How to Choose a Mental Health Counselor
Mental health counseling can be an effective treatment for a wide range of mental health issues, from relationship problems to anxiety. Talking about your thoughts and feelings in a supportive, confidential environment can help you navigate your mental health, gain insight, and feel better. Plus, it feels good to be listened to—to know that someone cares about you and wants to help.
You don’t need to be diagnosed with a mental health condition to benefit from counseling or psychotherapy. In fact, many people in therapy seek help for everyday concerns, including stress management and low self-esteem. Others turn to therapy during difficult times, such as stressful life transitions or addiction. But to reap its benefits, it’s essential to choose the right mental health counselor—someone you trust, feel comfortable with, and who has the experience to help you make positive changes. A good counselor can help you recognize your strengths, become more self-aware, and live a happier, healthier life.
What type of mental health professional should you choose?
Finding the right mental health professional will likely take some time and effort, but it’s well worth it. Forming a deep, open relationship with your provider is essential. Above all else, you need someone you can trust—someone you feel comfortable opening up to about complex subjects and who will be a partner in your recovery.
Counseling will be significantly more successful if you develop this bond, so take some time to research different types of mental health professionals and mental health services to figure out the right fit for you. Some types of mental health practitioners who can provide diagnoses and psychotherapy services include:
- Psychologists. Clinical psychologists have a bachelor’s degree in psychology or a related field, as well as a doctoral degree in psychology. Clinical psychologists are also licensed in clinical psychology.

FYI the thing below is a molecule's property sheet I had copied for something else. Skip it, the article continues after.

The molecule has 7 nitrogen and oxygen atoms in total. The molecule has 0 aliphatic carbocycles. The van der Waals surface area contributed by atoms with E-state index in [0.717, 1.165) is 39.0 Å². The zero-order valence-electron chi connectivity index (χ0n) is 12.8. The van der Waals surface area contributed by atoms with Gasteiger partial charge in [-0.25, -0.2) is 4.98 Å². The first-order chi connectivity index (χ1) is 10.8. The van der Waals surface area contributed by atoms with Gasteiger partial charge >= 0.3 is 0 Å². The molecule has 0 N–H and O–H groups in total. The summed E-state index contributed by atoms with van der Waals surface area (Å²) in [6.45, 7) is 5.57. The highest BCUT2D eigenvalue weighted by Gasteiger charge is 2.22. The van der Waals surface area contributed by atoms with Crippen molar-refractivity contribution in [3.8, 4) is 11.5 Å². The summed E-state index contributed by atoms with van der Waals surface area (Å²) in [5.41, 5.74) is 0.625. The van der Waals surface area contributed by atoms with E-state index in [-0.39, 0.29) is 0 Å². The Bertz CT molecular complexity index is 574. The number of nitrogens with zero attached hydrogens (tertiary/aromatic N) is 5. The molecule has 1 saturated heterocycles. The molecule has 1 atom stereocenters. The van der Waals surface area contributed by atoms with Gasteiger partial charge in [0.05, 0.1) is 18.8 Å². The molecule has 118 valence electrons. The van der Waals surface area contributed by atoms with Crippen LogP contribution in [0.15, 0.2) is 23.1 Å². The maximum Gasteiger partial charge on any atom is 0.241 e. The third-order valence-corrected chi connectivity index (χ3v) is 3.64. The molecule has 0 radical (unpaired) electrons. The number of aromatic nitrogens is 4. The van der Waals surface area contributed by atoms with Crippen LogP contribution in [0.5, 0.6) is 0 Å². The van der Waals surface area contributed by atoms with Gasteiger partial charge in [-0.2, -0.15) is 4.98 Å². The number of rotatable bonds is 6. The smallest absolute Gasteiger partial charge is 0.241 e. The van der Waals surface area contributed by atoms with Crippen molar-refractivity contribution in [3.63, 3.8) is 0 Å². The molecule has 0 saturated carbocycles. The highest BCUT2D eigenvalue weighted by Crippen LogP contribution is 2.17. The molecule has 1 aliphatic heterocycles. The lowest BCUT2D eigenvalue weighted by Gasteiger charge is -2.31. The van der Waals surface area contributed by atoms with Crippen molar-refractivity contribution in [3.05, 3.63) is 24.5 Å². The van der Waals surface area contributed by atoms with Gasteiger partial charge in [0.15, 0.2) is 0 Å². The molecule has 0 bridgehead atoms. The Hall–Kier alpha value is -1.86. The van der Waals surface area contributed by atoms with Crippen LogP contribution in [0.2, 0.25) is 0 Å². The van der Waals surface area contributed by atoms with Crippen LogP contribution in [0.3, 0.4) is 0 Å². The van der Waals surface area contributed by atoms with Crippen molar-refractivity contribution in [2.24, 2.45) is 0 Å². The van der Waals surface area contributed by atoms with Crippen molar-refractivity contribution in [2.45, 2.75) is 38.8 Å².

- Social workers. Licensed Clinical Social Workers (LCSWs) have a bachelor’s degree, master’s degree in social work, and additional clinical experience.
- Marriage and family therapists. Licensed Marriage and Family Therapists (LMFTs) have a bachelor’s degree, master’s degree, and clinical experience in marriage and family therapy.
- Counselors. Licensed Professional Counselors (LPCs), Licensed Mental Health Counselors (LMHCs), and Licensed Clinical Professional Counselors (LPCCs) have a bachelor’s degree, master’s degree, and clinical experience in mental health counseling.
- Psychiatrists. Psychiatrists are medical doctors who specialize in mental health care and prescribe medication.
Be sure that the provider you choose is licensed to provide mental health services in your state.
In the United States, specific licensing and certification requirements depend on the particular type of provider, specialty area, and state law. For example, many professional mental health counselors attend graduate programs that receive accreditation from The Council for Accreditation of Counseling and Related Educational Programs (CACREP), a national organization that accredits masters and doctoral degree programs in counseling.
What’s the best way to search for a counselor?
Finding the right counselor can be time-consuming and challenging, and some people might not know where to begin. Fortunately, when it comes to finding a mental health counselor, you have several options to find a therapist. Some helpful resources to find a counselor include: